Displaying items by tag: King George Island
In January of 2015 I went down to Chile's Escudero Base on King George Island with the Chilean Antarctic Program - INASCH. I was working with Angélica Casanova Katny of the Universidad de Concepción and Professor Gustavo Zuniger from Santiago University. My partner Andrew Netherwood accompanied us as the expedition photographer on this trip and most of the photos you see on this page are taken by him.
This page is mostly about King George Island and Escudero Base where we stayed. For the science projects that we were attempting to accomplish see this page.
I am an early career biotechnologist examining the secondary metabolites and protective mechanisms of moss species that live in temperate and Antarctic regions. I recently completed my PhD in the biology and chemistry of Antarctic moss species, with a focus on their natural protective mechanisms and how old living moss shoots from Antarctica can be. I am interested in the protective mechanisms employed by plants, in particular mosses, and how they cope in different stressful situations, e.g. UV radiation, water stress and high light. My research interests include but are not limited to climate change, plant ecophysiology, radiocarbon dating and natural products spanning across many disciplines within science.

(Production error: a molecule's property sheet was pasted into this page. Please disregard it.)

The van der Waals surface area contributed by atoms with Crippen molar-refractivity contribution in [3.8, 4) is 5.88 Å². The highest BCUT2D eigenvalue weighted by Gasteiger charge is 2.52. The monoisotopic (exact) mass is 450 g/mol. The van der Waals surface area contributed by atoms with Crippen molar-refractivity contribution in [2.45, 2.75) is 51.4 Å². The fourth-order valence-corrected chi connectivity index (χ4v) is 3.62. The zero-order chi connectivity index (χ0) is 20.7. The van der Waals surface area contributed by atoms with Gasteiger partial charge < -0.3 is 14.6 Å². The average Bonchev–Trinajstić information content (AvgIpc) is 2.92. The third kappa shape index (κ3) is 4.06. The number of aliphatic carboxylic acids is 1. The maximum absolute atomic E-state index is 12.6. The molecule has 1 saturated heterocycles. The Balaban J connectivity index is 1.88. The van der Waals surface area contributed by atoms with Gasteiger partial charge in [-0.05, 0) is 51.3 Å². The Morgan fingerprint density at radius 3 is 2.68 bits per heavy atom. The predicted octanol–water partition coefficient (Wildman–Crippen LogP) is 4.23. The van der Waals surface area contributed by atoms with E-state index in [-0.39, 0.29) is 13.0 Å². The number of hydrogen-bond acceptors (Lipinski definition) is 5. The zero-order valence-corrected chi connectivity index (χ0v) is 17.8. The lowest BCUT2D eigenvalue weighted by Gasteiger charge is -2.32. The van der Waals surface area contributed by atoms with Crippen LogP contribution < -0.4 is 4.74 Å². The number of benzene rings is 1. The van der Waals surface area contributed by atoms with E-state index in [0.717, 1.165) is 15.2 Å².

Ph: 02 4221 5373
Position: Research Associate / Associate Lecturer
It hasn’t been smooth sailing setting up, collecting weather data and sampling when in the field – and not just because of the unpredictable weather. Our frenemies, the skuas, have certainly increased their curiosity this season.
After waking up very early (4 am!) to a calm and cool Australia Day; Tavo, Jorge (Chief of Base) and I tackled a 10 km run, which ended up more like an obstacle course on ice, rock and through snow trenches.
On the evening of Saturday 16th January many prominent international scientists (including Nobel Prize winners in Chemistry and in Physics), academics, business professionals and Chilean politicians visited Base Escudero and the laboratories. This diverse group was invited to meet in Santiago, Chile for the Congreso del Futuro to talk about climate change and the challenges facing humanity today.
Sundays are days off for the chefs here at Base Escudero and so research teams can use this opportunity to show off their culinary skills. Our group stepped up to the challenge last week and cooked a delicious lunch for 30 hungry workers and scientists.